The 10 best Happy Mondays tracks

29 November 2020, 16:00

Shaun Ryder of Happy Mondays in 1989
Shaun Ryder of Happy Mondays in 1989. Picture: Peter J Walsh/PYMCA/Avalon/Universal Images Group via Getty Images

Thinking about getting into some classic Madchester tunes? Here's where to start with Salford's finest.

Happy Mondays started life as a weird indie band out of Salford who came to the attention of the legendary Factory Records. Little did Shaun Ryder and his brother Paul realise, but their group would become one of the pioneers of what became the "Madchester" or "baggy" sound.

Mixing guitar riffs with loping drum beats, the Mondays' early tracks soon embraced club culture and their preference for a "loose fit" trouser started a wave of fashion that swept the nation at the start of the 90s.

But aside from the stories of scandal, decadence, bad behaviour and Bez, what about the music? If you wanted to create the ultimate Mondays playlist, where would you start? Here are our suggestions.

  1. Step On

    Begin with Happy Mondays' biggest hit, a cover of John Kongos' 1971 song He's Gonna Step On You Again, this is the perfect way to kick off the playlist.

  2. Hallelujah (Club Mix)

    Originally part of the Madchester Rave On EP in November 1989, complete with the much-missed Kirsty MacColl on backing vocals, this tune was reworked and remixed by Paul Oakenfold and Andy Weatherall to become one of the key dance tunes of the baggy era. Just brilliant.

  3. Wrote For Luck

    Another track that later had the remix treatment (as W.F.L. by Erasure man Vince Clarke), but we prefer the off-kilter original, taken from the band's second album, Bummed. It contains a line Shaun adapted from the David Essex film, Stardust: "You were wet, but you're getting dryer."

  4. 24 Hour Party People

    The Mondays' first EP for Factory was in 1985, and it wasn't until two years later that they released their stupidly-titled debut Squirrel and G-Man Twenty Four Hour Party People Plastic Face Carnt Smile (White Out). Surprisingly, the title track 24 Hour Party People wasn't on the LP, but when one song was dropped for legal reasons, this storming tribute to hedonism was inserted in its place. It also gave its name to the rather excellent biopic of Factory Records.

  5. Do It Better

    One of the best tracks from the Martin Hannett-produced Bummed album in 1988, this tune captures Happy Mondays perfectly before they hit the big time, complete with Ryder's combination of gibberish and urban poetry.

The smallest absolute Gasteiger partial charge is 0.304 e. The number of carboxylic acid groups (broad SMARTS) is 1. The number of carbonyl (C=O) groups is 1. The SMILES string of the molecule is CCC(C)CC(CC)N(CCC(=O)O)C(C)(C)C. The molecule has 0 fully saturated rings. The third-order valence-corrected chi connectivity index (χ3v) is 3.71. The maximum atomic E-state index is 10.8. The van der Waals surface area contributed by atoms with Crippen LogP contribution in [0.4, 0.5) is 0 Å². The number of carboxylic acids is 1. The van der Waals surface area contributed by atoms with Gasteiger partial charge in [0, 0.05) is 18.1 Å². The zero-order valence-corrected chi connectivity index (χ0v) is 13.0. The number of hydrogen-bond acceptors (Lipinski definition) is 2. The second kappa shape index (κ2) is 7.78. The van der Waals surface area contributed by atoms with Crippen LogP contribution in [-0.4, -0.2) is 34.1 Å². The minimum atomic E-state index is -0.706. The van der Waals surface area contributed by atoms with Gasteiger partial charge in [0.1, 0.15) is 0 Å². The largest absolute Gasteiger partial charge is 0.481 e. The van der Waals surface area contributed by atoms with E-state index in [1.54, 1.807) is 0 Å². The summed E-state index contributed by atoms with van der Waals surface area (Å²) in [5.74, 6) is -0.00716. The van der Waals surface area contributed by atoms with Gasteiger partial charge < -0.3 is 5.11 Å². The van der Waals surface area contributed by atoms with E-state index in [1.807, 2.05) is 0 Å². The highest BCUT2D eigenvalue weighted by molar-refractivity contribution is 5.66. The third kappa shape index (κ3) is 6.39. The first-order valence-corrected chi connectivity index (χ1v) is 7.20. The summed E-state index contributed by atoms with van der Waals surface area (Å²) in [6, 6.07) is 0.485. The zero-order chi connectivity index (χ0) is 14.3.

6. Kinky Afro

    Taking Labelle's disco-era hit Lady Marmalade as its inspiration, this matched Step On in terms of chart success and gave new recruit Rowetta a moment in the spotlight. Includes the greatest opening line ever: "Son, I'm 30. I only went with your mother, 'cos she's dirty."

  7. Loose Fit

    Taken from the album that made the band's name around the world - Pills N'Thrills And Bellyaches, this is a tribute to the roomy jeans that the thrifty Salford lads turned into a fashion statement in the Madchester era - and coined the term "baggy".

  8. Freaky Dancin'

    Factory Records boss Tony Wilson was a shrewd man and enlisted the production skills of New Order's Bernard Sumner for this 1986 standalone single, ensuring that the music papers took an interest in Shaun and co. It's a great example of the quirky early Mondays sound, undoubtedly inspired by the weird moves of permanent member Bez.

  9. Tart Tart

    One of the Mondays' early singles, this 1987 tune is a prime example of Shaun Ryder's lyrical tales of people that he came across in Manchester. The first verse is reportedly about the troubled record producer Martin Hannett, who'd worked with Joy Division and ended up at the desk for Happy Monday's second outing Bummed. The second verse concerns a regular at the Hacienda who the band knew well.

  10. Judge Fudge

    A one-off track released after the Pills N'Thrils album, this tune made Number 24 in the UK charts in November 1991, before the band headed off to Barbados to record their fourth allbum, Yes Please! The resulting commercial failure was one of the reasons Factory Records went bust...


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